Out West Arts: Performance at the end of the world

Opera, music, theater, and art in Los Angeles and beyond

Flight Attendants, Prepare for Take-Off

July 09, 2008

Bradley Whitford and Mark Rylance
Photo : Joan Marcus 2008

Given the rather heavy tone of some of the other shows I took in last weekend in New York, I thought I would balance things out with the current revival of Marc Camoletti’s Boeing-Boeing at the newly-renovated Longacre Theater on 48th St. Of course, by this point, it had already won the Tony for best revival of a play this year, as did its male lead Mark Rylance, beating out some very stiff competition from the likes of Patrick Stewart and Raul Esparza. Even with that, I was a bit skeptical going in. In fact, I had passed over an opportunity to see this production in its current West End run in London in 2007 specifically because I couldn't imagine how it could be funny. But I admit I was won over in New York by this admittedly slight 60s sex comedy, though perhaps that label isn’t fair. Although the original production ran for years in both Paris and London in the early 60s, the play has relatively little in common with the kind of Austin Powers-inspired image of the swinging '60s Hollywood trades on these days. In fact, the play is just as quick to milk stereotypes of Americans and Europeans for laughs as it is poke at "loose" sexual mores. The content is, in fact, rather timid than what one might expect, and the paean to monogamy that wraps up the whole affair is certainly anything but wild.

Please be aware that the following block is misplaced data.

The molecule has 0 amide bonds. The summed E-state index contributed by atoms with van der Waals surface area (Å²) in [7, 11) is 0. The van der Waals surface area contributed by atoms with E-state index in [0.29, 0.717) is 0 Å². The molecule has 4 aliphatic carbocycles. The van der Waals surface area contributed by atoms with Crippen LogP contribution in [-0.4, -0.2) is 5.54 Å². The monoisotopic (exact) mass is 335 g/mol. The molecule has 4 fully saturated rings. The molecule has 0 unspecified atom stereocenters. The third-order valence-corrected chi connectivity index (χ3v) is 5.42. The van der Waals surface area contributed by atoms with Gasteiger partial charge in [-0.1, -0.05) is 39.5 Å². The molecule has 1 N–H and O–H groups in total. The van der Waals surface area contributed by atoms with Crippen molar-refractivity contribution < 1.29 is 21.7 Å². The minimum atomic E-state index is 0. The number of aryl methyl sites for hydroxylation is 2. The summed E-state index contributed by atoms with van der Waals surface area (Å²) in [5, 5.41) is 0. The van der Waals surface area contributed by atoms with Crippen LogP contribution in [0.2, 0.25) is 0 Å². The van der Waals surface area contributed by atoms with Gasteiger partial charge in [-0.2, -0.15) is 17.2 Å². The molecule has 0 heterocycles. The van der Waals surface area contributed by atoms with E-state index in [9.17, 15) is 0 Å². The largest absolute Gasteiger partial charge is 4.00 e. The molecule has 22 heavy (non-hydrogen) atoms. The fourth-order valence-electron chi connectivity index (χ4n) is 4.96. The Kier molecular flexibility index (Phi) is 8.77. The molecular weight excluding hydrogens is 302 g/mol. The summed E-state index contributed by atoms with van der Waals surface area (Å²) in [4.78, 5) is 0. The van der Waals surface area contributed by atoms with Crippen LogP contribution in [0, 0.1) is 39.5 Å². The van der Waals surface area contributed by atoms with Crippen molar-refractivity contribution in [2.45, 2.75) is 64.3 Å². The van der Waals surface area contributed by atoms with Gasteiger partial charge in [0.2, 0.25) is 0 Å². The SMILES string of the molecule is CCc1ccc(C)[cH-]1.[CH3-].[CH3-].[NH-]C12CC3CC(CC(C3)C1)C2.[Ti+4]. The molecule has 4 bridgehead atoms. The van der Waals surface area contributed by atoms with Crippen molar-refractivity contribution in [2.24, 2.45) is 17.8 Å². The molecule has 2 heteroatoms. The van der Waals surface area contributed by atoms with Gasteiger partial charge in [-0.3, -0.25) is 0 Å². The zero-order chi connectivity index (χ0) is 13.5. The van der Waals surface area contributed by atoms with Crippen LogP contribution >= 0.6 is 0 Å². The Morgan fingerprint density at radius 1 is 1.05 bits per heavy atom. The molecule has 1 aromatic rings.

But it is quite funny throughout, which is almost entirely due to a masterful cast including Rylance, Bradley Whitford, and Christine Baranski. I saw a Sunday matinée on the July 4 holiday weekend, and given that it was after the Tonys, I was sure that I would not be seeing this production’s original cast. But, as the usher informed the woman in the row behind me, we were in luck, and everyone showed up for that afternoon. Rylance has appeared here in L.A. twice in recent years with the Royal Shakespeare Company he led for many years, and I’ve known him to be a remarkable actor. Seeing him in a performance that lifts rather marginal material into something so spectacular was riveting.

However, I want to draw special attention to the three women who play the “air hostesses” in the piece: Gina Gershon, Kathryn Hahn, and Mary McCormack. As good as everyone else is, these three women deliver comic performances that are so physical and expertly timed that they are jaw-dropping to watch. All three command the stage and can generate laughs often with little more than posture and a few gestures. Remarkable. Like everything on Broadway, the show in its current format will probably only exist so much longer, so, while it may have legs for months to come, if you get a chance to see this particular cast, I’d act on it.

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